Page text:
When your child becomes a teenager, they will stop listening to you for at least a few years. They will pick other people they can follow and look up to. Before they make this choice, you will need to sit down with them to make sure that they are not being influenced by the wrong people. Even if they like a band, they don’t have to follow their unhealthy and unhelpful behavior and start drinking or taking alcohol. The negative effects marijuana has on teenagers include depression, loss of appetite, slowed down brain development, lack of interest in studies and sports, and even risk-taking behavior. Talk about drugs and their impact on their future before they start choosing their role models.

6)  Personal Hygiene
When your daughter starts transitioning into a woman, it is important that they keep a healthy personal hygiene routine. They will have to learn how to look after their skin, how to look their best, and choose products that are suitable for their hair and skin type. Oral health is an area that is often neglected by teenagers. If you notice that your daughter is neglecting oral hygiene, you should let them talk to a professional to become aware of the dangers.

7)  Dressing Appropriately

 Image credit Brooke Cagle

Teenagers often go over the top. They will wear jeans in the summer heat and shorts in the middle of the winter. While that is simply what they do and it allows them to experiment, it is also important that you explain to them what is acceptable clothing for various occasions. While teenage girls hate rules, you should still maintain the standards when you go to visit family or have a dinner out. While they might want to look older than they are, you need to let them know that dressing in an extreme way can attract dangerous attention.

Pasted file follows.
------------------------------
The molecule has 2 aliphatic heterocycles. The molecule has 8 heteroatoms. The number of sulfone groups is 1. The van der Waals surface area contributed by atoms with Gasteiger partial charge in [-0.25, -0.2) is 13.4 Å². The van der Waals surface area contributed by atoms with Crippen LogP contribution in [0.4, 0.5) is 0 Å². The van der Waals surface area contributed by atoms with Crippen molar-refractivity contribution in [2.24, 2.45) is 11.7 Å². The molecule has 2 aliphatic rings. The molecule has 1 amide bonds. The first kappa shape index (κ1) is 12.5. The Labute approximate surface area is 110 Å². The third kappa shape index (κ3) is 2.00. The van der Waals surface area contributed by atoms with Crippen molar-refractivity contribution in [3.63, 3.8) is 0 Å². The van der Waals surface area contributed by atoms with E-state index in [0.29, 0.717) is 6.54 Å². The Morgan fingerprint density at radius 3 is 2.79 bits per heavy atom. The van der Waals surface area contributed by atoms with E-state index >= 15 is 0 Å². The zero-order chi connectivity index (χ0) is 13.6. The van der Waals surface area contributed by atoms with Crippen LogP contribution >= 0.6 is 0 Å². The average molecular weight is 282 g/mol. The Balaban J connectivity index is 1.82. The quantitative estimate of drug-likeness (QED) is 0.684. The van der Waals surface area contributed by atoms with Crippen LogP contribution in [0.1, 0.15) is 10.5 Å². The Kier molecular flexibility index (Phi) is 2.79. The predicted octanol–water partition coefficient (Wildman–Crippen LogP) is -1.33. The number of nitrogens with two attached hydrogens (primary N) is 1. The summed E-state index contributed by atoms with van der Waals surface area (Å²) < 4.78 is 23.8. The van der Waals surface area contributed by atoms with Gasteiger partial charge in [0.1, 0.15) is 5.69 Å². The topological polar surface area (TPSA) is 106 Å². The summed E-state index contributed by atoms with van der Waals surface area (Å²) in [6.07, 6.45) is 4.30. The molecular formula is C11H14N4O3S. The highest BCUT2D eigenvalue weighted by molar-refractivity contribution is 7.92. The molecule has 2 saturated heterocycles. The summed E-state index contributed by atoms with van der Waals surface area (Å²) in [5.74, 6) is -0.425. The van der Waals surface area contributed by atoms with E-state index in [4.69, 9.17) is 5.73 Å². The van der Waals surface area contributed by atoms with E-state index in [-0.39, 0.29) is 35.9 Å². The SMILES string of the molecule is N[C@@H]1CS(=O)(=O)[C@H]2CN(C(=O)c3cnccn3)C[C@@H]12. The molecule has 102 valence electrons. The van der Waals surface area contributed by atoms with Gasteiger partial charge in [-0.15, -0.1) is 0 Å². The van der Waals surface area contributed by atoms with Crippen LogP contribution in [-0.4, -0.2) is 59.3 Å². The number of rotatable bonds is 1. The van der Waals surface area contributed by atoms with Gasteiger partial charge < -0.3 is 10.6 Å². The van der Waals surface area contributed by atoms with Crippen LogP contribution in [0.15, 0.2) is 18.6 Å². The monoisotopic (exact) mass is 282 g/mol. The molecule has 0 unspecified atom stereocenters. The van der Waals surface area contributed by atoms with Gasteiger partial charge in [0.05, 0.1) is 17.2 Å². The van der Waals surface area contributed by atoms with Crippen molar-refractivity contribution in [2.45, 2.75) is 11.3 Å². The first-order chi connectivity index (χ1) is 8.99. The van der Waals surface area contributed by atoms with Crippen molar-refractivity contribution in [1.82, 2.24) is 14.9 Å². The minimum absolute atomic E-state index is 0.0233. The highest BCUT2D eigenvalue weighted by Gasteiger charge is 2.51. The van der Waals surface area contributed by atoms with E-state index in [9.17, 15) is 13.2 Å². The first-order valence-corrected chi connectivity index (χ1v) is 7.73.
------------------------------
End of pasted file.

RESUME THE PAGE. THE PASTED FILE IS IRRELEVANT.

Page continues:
8)  Self Image


Image via Kendra Kamp

Hardly any teenage girls have a healthy self-image. Due to the internet and photoshopped magazine photos, they have unrealistic expectations. They might develop an eating disorder trying to be like one of the stars they idolize or simply feel unhappy about some of their features. While some mothers are liberal enough to allow their teens to have plastic surgery, this is not a solution to the problem. Instead, you should help them develop a more realistic self-image and discover the positive aspects of their body instead of focusing on the imperfections.

9)  Taking Responsibility
Teenagers are often forgetful, and this can drive parents mad. They might forget about picking up their siblings from school or doing the ironing because they got carried away talking to their friends on social media. They might go out to the cinema and text you last minute to get a lift. Explain to your daughter that with adulthood and more allowances, their responsibilities are going to increase as well so they can be prepared for the changes.

Having teenage daughters is a constant worry for mothers. They will have new friends as they go to secondary school, follow famous people you know hardly anything about, and listen to their friends more than you. To prepare for this challenging time, you might want to discuss these issues with your daughter as soon as possible.